Consider joining a mastermind group or discussing your project with friends and colleagues. Their insights may set you on a clearer path towards achieving your goals.
Understand the “Why” Behind Your Passion
Your passion project offers you something that you can’t find elsewhere. It’s your job to recognize what that is and to use that primary reason to motivate you to keep pushing forward. For many of us, our passion project is a creative outlet that fuels and fulfills an artistic curiosity that we cannot pursue during work hours.
Often, the sign of a true passion project is an idea you can’t seem to shake. When it comes to his video game designs, Scott describes it as an imperative.
“There’s an aspirational quality of, ‘Hey, I want to build it because I want to build it.’ It’s almost an imperative: it’s been something I’ve never been able to let go even though real life has been pressuring me for some time to let go of it. I think that’s a quality of passion projects: in a lot of ways people are just compelled to do them.”
If you’ve ever been haunted by an idea, take the time to write down why this project is so compelling. A clear “why” can carry you through discouragement and remind you why you decided to commit to this project in the first place.
The Means Justify the Means
In the end, of course, we would all hope to achieve our dreams. In Scott’s case, the game has taken years and will take likely many more. Because passion projects often cannot replace our necessary day jobs (and in some cases, even if they can, perhaps they shouldn’t), they take time. Don’t get fixated on the end goal. Recognize that the reward lies in the journey.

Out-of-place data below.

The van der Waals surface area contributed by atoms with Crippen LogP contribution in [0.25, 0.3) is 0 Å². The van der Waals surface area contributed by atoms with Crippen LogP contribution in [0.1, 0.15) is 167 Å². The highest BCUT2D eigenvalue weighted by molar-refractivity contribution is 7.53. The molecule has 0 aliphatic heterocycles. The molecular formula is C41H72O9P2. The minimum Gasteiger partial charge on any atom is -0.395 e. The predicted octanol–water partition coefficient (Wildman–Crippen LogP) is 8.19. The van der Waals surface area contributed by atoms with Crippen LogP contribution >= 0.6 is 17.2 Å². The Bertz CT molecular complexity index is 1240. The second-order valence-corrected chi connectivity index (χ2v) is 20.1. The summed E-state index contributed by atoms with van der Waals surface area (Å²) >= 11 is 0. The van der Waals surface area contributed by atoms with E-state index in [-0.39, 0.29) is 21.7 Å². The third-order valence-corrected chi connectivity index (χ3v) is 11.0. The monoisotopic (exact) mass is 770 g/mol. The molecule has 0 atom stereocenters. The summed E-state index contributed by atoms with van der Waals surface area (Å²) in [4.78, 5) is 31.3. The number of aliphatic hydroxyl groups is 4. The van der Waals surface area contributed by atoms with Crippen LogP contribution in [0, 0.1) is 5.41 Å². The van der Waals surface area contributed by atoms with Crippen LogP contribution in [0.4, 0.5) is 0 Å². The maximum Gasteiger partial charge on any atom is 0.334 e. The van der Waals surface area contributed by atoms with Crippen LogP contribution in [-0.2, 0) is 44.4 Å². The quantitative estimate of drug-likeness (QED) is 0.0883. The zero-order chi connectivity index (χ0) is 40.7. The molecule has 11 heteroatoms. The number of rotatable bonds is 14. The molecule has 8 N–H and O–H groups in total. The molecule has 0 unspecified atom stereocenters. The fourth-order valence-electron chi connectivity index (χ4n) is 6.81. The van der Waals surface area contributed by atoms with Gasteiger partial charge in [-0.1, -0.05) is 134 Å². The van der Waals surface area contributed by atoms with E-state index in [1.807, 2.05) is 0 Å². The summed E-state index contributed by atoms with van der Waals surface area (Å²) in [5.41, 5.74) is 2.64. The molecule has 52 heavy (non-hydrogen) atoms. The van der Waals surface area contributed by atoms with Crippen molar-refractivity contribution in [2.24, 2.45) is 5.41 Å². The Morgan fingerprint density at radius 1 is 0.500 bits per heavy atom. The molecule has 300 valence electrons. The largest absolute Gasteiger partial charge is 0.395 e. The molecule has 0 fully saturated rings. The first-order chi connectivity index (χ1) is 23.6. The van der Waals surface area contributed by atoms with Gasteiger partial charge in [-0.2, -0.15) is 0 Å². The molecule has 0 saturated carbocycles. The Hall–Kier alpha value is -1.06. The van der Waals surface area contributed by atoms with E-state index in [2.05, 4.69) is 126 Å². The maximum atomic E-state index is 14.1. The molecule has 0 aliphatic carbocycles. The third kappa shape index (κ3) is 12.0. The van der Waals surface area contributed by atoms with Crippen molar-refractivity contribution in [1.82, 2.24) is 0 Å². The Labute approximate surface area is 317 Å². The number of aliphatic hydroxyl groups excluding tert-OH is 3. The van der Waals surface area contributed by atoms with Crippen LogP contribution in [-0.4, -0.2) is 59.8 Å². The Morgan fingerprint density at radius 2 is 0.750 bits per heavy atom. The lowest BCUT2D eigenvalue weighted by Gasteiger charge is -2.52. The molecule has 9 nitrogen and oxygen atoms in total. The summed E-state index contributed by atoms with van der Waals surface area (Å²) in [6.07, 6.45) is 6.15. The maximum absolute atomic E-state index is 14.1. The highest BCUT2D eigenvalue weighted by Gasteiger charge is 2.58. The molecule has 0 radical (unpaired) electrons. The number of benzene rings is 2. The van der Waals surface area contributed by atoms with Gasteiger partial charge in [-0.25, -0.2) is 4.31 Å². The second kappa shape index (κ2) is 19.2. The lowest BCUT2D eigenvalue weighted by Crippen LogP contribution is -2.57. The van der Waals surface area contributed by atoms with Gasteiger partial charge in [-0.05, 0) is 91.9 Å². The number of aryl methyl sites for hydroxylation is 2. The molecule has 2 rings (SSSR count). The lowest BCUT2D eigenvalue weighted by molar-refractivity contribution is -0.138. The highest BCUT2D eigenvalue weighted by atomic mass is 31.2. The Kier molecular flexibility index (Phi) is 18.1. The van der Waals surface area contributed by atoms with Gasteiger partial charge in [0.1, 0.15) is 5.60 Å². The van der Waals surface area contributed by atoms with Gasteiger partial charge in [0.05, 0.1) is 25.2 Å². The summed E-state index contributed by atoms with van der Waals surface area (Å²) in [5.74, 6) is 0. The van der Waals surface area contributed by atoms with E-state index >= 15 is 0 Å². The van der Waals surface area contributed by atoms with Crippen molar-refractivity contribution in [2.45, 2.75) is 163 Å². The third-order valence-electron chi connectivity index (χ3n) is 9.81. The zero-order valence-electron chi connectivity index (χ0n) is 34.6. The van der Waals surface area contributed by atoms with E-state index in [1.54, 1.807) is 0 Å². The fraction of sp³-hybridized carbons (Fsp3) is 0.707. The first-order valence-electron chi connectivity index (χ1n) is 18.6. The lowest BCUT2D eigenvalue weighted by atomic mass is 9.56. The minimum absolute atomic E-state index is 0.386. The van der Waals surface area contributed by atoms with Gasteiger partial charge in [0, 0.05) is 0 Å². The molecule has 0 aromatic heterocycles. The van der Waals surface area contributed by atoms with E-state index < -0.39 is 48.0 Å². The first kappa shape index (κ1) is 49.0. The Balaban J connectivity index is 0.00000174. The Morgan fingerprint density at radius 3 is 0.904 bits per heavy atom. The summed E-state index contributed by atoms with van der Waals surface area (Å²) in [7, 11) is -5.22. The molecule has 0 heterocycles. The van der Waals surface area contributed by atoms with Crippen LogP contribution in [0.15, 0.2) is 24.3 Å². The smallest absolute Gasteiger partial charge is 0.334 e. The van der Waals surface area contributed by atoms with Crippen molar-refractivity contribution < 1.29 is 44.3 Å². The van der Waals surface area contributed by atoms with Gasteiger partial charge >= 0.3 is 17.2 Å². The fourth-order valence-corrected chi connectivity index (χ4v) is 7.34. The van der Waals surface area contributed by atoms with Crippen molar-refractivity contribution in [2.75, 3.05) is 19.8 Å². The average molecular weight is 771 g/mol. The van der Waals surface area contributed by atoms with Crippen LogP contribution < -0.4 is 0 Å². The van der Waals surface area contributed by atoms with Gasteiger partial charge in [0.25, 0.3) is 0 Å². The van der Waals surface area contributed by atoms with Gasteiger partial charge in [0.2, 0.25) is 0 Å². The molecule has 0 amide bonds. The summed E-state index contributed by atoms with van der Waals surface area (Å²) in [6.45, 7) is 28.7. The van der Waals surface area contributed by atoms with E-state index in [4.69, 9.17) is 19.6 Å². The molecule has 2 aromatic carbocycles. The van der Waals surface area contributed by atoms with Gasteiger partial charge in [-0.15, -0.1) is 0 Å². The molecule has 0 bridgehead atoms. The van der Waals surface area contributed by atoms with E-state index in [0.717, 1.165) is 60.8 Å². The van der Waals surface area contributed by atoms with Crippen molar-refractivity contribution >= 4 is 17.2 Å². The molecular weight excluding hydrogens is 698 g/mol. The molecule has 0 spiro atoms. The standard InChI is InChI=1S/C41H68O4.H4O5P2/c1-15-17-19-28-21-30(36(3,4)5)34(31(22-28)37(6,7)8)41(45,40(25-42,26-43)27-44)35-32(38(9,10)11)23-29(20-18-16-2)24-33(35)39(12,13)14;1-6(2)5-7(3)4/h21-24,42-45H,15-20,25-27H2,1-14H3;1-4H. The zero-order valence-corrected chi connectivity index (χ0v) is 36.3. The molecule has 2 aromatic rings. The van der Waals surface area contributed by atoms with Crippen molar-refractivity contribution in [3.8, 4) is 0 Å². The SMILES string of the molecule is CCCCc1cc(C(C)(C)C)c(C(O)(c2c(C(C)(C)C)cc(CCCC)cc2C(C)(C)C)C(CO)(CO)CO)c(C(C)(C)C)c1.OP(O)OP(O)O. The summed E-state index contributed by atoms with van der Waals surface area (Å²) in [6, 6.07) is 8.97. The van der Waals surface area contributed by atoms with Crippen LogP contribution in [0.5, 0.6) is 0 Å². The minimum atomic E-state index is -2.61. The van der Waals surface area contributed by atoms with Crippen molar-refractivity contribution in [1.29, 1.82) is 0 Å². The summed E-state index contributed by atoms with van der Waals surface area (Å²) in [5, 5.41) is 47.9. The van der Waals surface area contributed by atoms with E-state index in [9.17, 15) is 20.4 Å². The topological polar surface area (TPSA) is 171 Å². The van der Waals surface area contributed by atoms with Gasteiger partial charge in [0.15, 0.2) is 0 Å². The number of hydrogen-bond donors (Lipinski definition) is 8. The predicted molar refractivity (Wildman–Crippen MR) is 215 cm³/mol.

“I used to get frustrated with my lack of progress,” Scott admits. “Then one Saturday afternoon I was in a great mood because I’d managed to get a small spaceship to fly backward. It was fun, gave me a great sense of accomplishment, and I didn’t think about clients or kids or mortgages or anything else for hours as I tinkered with it. I realized that morning that that’s the point. It’s the doing of it that is the key.”
Passion projects can be a form of rest and a way to enrichen our lives well beyond our bank accounts. Even if you don’t manage to win the Bay to Breakers marathon, running, or even just walking, will make your life better. Learning to cook, even if all you ever manage to produce is a delicious-but-humble grilled cheese sandwich, will lend itself to a richer, fuller, more balanced life.
Passion projects ultimately aren’t about the project itself at all.
While you may never be able to spend as much time working towards your passion project as you would like, setting aside specific times to work towards your goal and protecting that commitment will allow you grow, rest, be creative, and reap rewards almost irrelevant of results.
How do you make time to pursue your passion? Let us know in the comments below!